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As telecoms set their 5G networks live and debut compatible devices, they must determine how to charge for 5G services. Given the current paucity of actual subscribers to those services — they’re mostly comprised of tech-savvy consumers and first-adopters — it’s a natural time for telecoms to experiment with pricing regimes and different ways of charging for service.
But it seems that charging higher prices for 5G may not be a sustainable approach, based on comments from the executive team of UK operator British Telecom (BT) on the company’s fiscal Q1 (ended June 30, 2019) earnings call.
Under its EE brand, BT launched the first 5G network in the UK this May, which includes a surcharge for access to the network and its faster data speeds. Data plans for EE’s 5G devices and SIM cards startat £32 ($39) per month for a 20Gb allowance.
An equivalent plan for a 4G device is £20 ($24), though the 5G plans also include some other perks, such as access to BT video content or the ability for consumers to exclude some activities from their monthly data allowance.
According to the CEO of BT Consumer, Marc Allera, the telecom’s approach to the market was based on the idea that “With all the investment in 5G and the fact it’s a faster, better network, we thought it would be logical to have a small premium for 5G.” But, he continued, “others have not seen that logic.”
As Allera alluded to, BT must now compete with other telecoms that have launched 5G networks — and with their pricing plans, some of which do not upcharge for 5G access. Vodafone, for instance, is treating its 5G service in the UK much like how broadband operators often price their plans, offering unlimited data but tiers of network speed based on monthly pricing.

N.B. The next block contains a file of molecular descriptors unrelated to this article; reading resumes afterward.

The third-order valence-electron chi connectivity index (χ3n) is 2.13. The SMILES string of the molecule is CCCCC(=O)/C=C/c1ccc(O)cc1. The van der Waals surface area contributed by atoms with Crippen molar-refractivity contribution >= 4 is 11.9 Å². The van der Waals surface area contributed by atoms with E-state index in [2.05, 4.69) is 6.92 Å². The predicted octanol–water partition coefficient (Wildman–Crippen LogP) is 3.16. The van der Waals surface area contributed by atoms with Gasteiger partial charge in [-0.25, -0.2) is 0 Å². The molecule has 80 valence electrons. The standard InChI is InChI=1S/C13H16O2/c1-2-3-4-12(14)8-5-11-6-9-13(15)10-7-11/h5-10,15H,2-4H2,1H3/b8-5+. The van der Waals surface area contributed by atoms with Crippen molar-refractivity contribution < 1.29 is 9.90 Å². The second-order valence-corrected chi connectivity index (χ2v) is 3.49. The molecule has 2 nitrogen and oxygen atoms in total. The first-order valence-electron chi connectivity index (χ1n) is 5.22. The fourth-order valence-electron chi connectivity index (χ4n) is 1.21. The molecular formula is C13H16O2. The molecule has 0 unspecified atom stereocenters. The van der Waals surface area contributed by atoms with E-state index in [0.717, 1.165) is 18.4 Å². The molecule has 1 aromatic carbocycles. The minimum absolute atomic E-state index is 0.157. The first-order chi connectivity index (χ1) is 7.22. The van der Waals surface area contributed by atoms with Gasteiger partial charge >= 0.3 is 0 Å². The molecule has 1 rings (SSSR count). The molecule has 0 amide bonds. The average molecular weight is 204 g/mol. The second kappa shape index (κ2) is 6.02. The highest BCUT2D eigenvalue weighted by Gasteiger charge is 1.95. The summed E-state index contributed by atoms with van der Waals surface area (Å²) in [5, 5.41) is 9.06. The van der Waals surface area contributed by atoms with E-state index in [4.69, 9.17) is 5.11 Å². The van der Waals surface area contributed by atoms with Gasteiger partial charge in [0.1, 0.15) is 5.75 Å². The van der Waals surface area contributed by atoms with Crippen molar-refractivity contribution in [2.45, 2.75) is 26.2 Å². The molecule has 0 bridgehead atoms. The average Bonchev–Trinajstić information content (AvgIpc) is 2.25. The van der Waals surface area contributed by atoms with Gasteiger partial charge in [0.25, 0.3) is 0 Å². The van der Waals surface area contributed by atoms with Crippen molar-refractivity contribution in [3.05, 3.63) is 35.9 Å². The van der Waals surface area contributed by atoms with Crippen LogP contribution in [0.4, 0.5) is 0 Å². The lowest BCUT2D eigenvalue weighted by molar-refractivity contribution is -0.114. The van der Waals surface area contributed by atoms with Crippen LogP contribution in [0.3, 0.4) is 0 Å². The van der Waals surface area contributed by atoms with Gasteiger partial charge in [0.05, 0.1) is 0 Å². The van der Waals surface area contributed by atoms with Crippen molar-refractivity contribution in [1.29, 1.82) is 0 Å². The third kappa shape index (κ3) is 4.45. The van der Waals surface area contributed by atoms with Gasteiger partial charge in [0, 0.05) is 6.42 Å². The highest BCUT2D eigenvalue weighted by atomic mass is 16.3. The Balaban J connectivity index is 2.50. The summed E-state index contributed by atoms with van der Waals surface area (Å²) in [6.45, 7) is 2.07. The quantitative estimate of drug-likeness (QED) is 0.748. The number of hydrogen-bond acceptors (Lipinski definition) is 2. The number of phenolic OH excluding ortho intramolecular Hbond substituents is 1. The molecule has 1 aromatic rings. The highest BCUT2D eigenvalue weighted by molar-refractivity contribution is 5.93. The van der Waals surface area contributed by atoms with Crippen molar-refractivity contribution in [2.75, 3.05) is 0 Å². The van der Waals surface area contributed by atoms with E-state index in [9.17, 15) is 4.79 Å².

Three UK, on the other hand, will not charge extra for its 5G-powered service, keeping its SIM-only plans at £20 ($24) per month. These alternate approaches to 5G pricing could force BT to change course at some point, since, as BT Group CEO Philip Jansen said, “We launched with a premium price for 5G, and it looks like the market may not be able to sustain that premium because it looks like people aren’t in the same position we are.”
The bigger picture: The lack of clear consumer use cases for 5G and the range of alternatives will likely force telecoms away from 5G-plan premiums.
Many of the improvements brought by 5G in areas like speed and latency will be marginal for consumers. For example, 5G will allow consumers to stream high-quality video at faster speeds than on current 4G networks. But, as Qualcomm President Cristiano Amon told Business Insider Intelligence, those 4G networks allow most consumers to stream video with speed and quality that’s sufficient to them most of the time.
And it doesn’t seem like consumers will want to pay more for such marginal gains. Just one third of US consumers are willing to pay more for 5G service, according to PwC; on average, they wouldn’t be willing to pay more than around $5 extra per month for 5G.
That’s why Verizon was smart to retreat from its initial plan to add a $10 surcharge to its 5G phone plans (though that decision was inspired by the lack of widespread network availability rather than competitors’ 5G options).
As 5G is quickly shifting to table stakes for global telecoms, they’ll be forced to treat it as just another means of transmitting data. Instead of seeking new revenue from premium 5G pricing plans, they should turn to other sources, like the enterprise connectivity market.
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